Bay’s blue crab stock keeps growing

LEIPSIC — Harvest, population estimates and “juvenile recruitment” data from the state’s 2018 blue crab season all indicate that the bay’s stock is continuing a four-year growth streak.

According to Delaware Department of Natural Resources and Environmental Control’s (DNREC), the crab fishery is already the state’s largest, both by weight brought ashore and revenue generated.

“In general, the Delaware Bay stock of blue crabs is doing really well,” said Richard Wong, a DNREC biometrician. “In the past four years, we’ve seen around 4 million pounds of crabs harvested annually which is a really high level historically.

“Stock abundance is in good shape, and there has been a significant up-tick in juvenile recruitment — young crabs joining the population.”

However, Mr. Wong is quick to note that it’s difficult to say anything with certainty about the estimated 200 million-strong crab population. DNREC has been collecting statistical data on the species for about 40 years and whether the data indicates a sustained long-term growth trend or an ordinary fluctuation remains to be seen, he says.

“There have been short-term increases in the past,” said Mr. Wong. “This may be natural variation or a new regime of productivity. It’s something we’re curious about and will be monitoring closely.

“We’ll have to see how things play out over the next five or 10 years. Since we’ve studied the population since 1978 we’ve seen periods of high and low productivity before.

“For a period of about 15 years from the mid-80s to the late 90s there was high juvenile recruitment as well, but then it disappeared after that. In the 2000s we hit period of really low stock productivity, until the past few years where we’ve seen it climb again.”

Reasons for the longer-term changes in the population aren’t well understood, said Mr. Wong. But weather and water temperature are the strongest predictors of short-term population changes.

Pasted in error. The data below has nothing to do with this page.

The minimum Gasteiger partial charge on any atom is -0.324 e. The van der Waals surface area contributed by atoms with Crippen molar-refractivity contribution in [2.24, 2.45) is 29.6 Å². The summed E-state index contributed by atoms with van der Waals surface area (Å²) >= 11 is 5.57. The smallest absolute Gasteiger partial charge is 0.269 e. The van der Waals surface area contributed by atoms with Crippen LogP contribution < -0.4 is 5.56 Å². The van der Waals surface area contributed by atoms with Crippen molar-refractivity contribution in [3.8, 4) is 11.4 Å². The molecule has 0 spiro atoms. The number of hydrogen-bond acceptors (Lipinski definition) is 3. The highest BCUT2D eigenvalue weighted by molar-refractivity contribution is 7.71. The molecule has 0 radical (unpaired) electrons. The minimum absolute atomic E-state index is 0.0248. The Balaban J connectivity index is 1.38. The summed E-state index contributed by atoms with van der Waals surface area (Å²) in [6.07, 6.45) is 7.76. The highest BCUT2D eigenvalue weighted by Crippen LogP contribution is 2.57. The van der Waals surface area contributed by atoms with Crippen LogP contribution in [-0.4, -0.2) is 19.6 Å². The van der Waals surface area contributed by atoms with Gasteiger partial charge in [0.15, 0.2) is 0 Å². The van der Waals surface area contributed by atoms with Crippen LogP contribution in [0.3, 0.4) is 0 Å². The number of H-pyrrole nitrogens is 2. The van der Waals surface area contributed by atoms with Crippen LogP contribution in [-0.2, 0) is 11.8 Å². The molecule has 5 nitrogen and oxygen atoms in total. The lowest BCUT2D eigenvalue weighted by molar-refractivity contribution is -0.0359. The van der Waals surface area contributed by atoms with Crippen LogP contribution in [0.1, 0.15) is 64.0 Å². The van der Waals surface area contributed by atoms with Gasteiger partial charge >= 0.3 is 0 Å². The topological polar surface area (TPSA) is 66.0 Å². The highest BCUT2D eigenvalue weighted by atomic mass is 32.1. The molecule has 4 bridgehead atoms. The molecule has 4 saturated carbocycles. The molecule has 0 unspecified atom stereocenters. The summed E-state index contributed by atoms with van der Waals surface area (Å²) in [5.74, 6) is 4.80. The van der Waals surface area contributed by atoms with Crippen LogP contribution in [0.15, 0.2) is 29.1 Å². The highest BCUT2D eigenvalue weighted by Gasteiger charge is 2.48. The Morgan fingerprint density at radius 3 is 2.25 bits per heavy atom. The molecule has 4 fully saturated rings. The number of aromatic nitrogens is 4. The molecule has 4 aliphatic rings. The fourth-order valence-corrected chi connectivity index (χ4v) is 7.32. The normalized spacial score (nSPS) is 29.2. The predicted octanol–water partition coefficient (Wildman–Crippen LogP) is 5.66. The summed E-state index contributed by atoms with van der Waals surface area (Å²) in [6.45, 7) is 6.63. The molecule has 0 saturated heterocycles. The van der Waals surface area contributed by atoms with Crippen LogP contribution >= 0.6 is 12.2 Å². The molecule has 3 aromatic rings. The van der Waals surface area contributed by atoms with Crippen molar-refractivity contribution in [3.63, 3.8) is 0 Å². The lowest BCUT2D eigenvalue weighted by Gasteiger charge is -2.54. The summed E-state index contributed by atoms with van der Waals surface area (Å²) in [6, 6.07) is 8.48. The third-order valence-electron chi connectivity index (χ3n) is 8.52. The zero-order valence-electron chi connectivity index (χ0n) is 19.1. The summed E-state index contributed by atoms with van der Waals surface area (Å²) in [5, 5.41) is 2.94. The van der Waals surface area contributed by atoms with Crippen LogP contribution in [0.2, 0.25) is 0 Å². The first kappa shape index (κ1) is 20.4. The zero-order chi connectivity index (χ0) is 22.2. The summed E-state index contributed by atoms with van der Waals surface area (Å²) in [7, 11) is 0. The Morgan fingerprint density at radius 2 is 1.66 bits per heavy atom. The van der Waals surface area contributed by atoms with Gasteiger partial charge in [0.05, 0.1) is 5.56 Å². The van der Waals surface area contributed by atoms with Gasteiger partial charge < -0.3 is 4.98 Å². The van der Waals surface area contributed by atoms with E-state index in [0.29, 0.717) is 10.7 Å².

Bit of a mystery

“A lot of the population dynamics are driven by juvenile recruitment, but it’s a bit of mystery for us because we don’t know for certain all the factors that control it year-to-year,” he added.

“Climate is certainly a contributor and we know that prolonged low temperatures in the winter cause a lot of mortality.”

Because of this, Mr. Wong speculates that the recent growth in the population may be a result of a trend toward warmer water temperatures and more mild winters.

“Slightly increasing water temperatures may be allowing the crabs to have longer breeding seasons,” he said. “If it gets warmer sooner and stays warmer longer, they may actually have a chance to get an extra spawn, or two, in.

Craig Pugh

They are a short-lived, but highly productive species so females can release millions of eggs per season — a chance for an extra spawn could make a big difference.”

Having pulled his boat, “Hope So,” out of the water for the season, Craig Pugh, Leipsic mayor and professional waterman since the age of 12, agreed with Mr. Wong’s assessment.

“It was a good year,” he said. “The lower part of the bay seemed more productive than the upper portion though in 2018. Usually in the summer, the crabs migrate north in the bay, but I think rainfall this year brought salinity levels down some so they were kept a bit closer to the middle section of the bay.”

Mr. Pugh, a longtime crabber with the capability of deploying up to a maximum of 500 crab pots in the bay at once, says he’s known times of feast and famine.

“In my experience I think our estuary has been very successful with blue crabs for the last 30 years — as long as you’re able to accept some seasonal mortality,” he said. “Regeneration of the juvenile class seems to happen fairly quickly, often bouncing back within two or four years after a high-mortality event.

“Worst year I can remember was the ‘76-77 season. That winter was one of the worst. The catch levels were terrible.”

Ideal nursery for young crabs

Mr. Pugh believes that the Delaware Bay in particular has become an ideal nursery for young crabs in recent years, perhaps feeding the resiliency of the species.

“Water quality has improved since the 70s and 80s due to some pollution controls put into place,” he said. “Bottom grasses hardly existed back then, but since industrial dumping in the Delaware River has slowed down, the bottom growth has come back. At the time, there were zero percent oxygen levels in some of those areas and nothing can live in that. Now, you’ll find at least some parts-per-million oxygen in our bay water. That’s a good long-term development.”

Limiting inland bays, rivers and tributaries to recreational crabbing, rather than commercial, has also helped, Mr. Pugh claims.

“Delaware is unique in this way because most other states allow some commercial activity in their tributaries,” he said. “It seems to me that it’s been very beneficial because the critters have a place to make their babies and grow up.”

The whim of the weather

Like Mr. Wong, Mr. Pugh says the most “destructive force” on the crab population is the whim of the weather.